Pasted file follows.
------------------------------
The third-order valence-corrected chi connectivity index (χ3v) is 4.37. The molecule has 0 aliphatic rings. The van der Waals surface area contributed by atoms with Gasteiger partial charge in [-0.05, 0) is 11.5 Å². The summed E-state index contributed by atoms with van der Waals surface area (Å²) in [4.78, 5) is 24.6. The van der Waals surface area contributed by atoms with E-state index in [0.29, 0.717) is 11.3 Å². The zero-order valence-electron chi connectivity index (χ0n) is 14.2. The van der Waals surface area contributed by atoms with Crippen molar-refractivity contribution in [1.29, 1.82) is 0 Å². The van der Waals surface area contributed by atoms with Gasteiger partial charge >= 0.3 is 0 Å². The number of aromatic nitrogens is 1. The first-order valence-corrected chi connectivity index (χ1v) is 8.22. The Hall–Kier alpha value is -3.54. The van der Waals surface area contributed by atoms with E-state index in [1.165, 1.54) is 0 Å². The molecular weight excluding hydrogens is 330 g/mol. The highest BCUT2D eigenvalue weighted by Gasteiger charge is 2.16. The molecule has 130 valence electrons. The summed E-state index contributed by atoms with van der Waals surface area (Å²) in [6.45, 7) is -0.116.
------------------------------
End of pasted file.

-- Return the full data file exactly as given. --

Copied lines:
The third-order valence-corrected chi connectivity index (χ3v) is 4.37. The molecule has 0 aliphatic rings. The van der Waals surface area contributed by atoms with Gasteiger partial charge in [-0.05, 0) is 11.5 Å². The summed E-state index contributed by atoms with van der Waals surface area (Å²) in [4.78, 5) is 24.6. The van der Waals surface area contributed by atoms with E-state index in [0.29, 0.717) is 11.3 Å². The zero-order valence-electron chi connectivity index (χ0n) is 14.2. The van der Waals surface area contributed by atoms with Crippen molar-refractivity contribution in [1.29, 1.82) is 0 Å². The van der Waals surface area contributed by atoms with Gasteiger partial charge >= 0.3 is 0 Å². The number of aromatic nitrogens is 1. The first-order valence-corrected chi connectivity index (χ1v) is 8.22. The Hall–Kier alpha value is -3.54. The van der Waals surface area contributed by atoms with E-state index in [1.165, 1.54) is 0 Å². The molecular weight excluding hydrogens is 330 g/mol. The highest BCUT2D eigenvalue weighted by Gasteiger charge is 2.16. The molecule has 130 valence electrons. The summed E-state index contributed by atoms with van der Waals surface area (Å²) in [6.45, 7) is -0.116.